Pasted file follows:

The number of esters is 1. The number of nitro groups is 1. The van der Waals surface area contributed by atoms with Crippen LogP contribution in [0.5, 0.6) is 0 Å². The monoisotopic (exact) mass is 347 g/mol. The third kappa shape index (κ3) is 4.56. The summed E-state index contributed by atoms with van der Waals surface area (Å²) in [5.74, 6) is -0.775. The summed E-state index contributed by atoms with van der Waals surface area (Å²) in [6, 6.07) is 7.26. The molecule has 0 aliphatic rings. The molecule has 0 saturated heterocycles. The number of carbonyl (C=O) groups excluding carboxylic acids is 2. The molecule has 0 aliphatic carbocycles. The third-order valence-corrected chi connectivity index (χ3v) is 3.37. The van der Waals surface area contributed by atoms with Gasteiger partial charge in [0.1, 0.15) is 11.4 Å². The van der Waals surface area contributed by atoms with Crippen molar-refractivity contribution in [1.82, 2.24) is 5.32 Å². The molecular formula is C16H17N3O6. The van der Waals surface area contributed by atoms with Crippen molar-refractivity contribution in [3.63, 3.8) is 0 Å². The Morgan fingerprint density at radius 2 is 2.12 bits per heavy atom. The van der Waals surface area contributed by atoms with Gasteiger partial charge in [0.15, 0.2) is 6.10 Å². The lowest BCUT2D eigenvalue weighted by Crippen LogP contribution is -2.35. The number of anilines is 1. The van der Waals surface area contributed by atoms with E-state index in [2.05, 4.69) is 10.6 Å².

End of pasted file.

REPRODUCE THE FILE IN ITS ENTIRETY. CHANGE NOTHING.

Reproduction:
The number of esters is 1. The number of nitro groups is 1. The van der Waals surface area contributed by atoms with Crippen LogP contribution in [0.5, 0.6) is 0 Å². The monoisotopic (exact) mass is 347 g/mol. The third kappa shape index (κ3) is 4.56. The summed E-state index contributed by atoms with van der Waals surface area (Å²) in [5.74, 6) is -0.775. The summed E-state index contributed by atoms with van der Waals surface area (Å²) in [6, 6.07) is 7.26. The molecule has 0 aliphatic rings. The molecule has 0 saturated heterocycles. The number of carbonyl (C=O) groups excluding carboxylic acids is 2. The molecule has 0 aliphatic carbocycles. The third-order valence-corrected chi connectivity index (χ3v) is 3.37. The van der Waals surface area contributed by atoms with Gasteiger partial charge in [0.1, 0.15) is 11.4 Å². The van der Waals surface area contributed by atoms with Crippen molar-refractivity contribution in [1.82, 2.24) is 5.32 Å². The molecular formula is C16H17N3O6. The van der Waals surface area contributed by atoms with Crippen molar-refractivity contribution in [3.63, 3.8) is 0 Å². The Morgan fingerprint density at radius 2 is 2.12 bits per heavy atom. The van der Waals surface area contributed by atoms with Gasteiger partial charge in [0.15, 0.2) is 6.10 Å². The lowest BCUT2D eigenvalue weighted by Crippen LogP contribution is -2.35. The number of anilines is 1. The van der Waals surface area contributed by atoms with E-state index in [2.05, 4.69) is 10.6 Å².